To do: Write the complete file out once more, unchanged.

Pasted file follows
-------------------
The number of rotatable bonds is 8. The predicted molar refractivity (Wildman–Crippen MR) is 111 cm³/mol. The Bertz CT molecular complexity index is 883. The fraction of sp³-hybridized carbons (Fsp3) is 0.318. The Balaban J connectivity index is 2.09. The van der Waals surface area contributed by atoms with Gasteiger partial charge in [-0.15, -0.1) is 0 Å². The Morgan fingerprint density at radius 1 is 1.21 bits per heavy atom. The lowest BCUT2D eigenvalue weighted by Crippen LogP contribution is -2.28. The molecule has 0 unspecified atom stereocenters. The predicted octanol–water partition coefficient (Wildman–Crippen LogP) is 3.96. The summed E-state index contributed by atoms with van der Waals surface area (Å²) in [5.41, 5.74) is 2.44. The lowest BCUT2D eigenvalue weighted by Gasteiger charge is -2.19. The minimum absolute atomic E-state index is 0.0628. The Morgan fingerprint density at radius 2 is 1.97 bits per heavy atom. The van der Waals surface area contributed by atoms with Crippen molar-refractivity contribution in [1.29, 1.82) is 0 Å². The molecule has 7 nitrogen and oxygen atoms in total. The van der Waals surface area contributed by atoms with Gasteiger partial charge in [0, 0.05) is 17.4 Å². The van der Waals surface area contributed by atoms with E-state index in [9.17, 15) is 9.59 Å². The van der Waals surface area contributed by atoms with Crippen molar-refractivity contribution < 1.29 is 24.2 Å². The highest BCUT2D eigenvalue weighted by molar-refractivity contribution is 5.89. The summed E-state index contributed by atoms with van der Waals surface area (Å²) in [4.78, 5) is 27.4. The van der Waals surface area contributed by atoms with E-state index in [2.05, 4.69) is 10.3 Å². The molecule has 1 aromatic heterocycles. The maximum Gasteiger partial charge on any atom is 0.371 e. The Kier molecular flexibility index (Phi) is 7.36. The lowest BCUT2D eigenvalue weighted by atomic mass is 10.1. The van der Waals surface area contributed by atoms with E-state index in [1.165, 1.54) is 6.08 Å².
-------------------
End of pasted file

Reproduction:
The number of rotatable bonds is 8. The predicted molar refractivity (Wildman–Crippen MR) is 111 cm³/mol. The Bertz CT molecular complexity index is 883. The fraction of sp³-hybridized carbons (Fsp3) is 0.318. The Balaban J connectivity index is 2.09. The van der Waals surface area contributed by atoms with Gasteiger partial charge in [-0.15, -0.1) is 0 Å². The Morgan fingerprint density at radius 1 is 1.21 bits per heavy atom. The lowest BCUT2D eigenvalue weighted by Crippen LogP contribution is -2.28. The molecule has 0 unspecified atom stereocenters. The predicted octanol–water partition coefficient (Wildman–Crippen LogP) is 3.96. The summed E-state index contributed by atoms with van der Waals surface area (Å²) in [5.41, 5.74) is 2.44. The lowest BCUT2D eigenvalue weighted by Gasteiger charge is -2.19. The minimum absolute atomic E-state index is 0.0628. The Morgan fingerprint density at radius 2 is 1.97 bits per heavy atom. The van der Waals surface area contributed by atoms with Crippen molar-refractivity contribution in [1.29, 1.82) is 0 Å². The molecule has 7 nitrogen and oxygen atoms in total. The van der Waals surface area contributed by atoms with Gasteiger partial charge in [0, 0.05) is 17.4 Å². The van der Waals surface area contributed by atoms with E-state index in [9.17, 15) is 9.59 Å². The van der Waals surface area contributed by atoms with Crippen molar-refractivity contribution < 1.29 is 24.2 Å². The highest BCUT2D eigenvalue weighted by molar-refractivity contribution is 5.89. The summed E-state index contributed by atoms with van der Waals surface area (Å²) in [4.78, 5) is 27.4. The van der Waals surface area contributed by atoms with E-state index in [2.05, 4.69) is 10.3 Å². The molecule has 1 aromatic heterocycles. The maximum Gasteiger partial charge on any atom is 0.371 e. The Kier molecular flexibility index (Phi) is 7.36. The lowest BCUT2D eigenvalue weighted by atomic mass is 10.1. The van der Waals surface area contributed by atoms with E-state index in [1.165, 1.54) is 6.08 Å².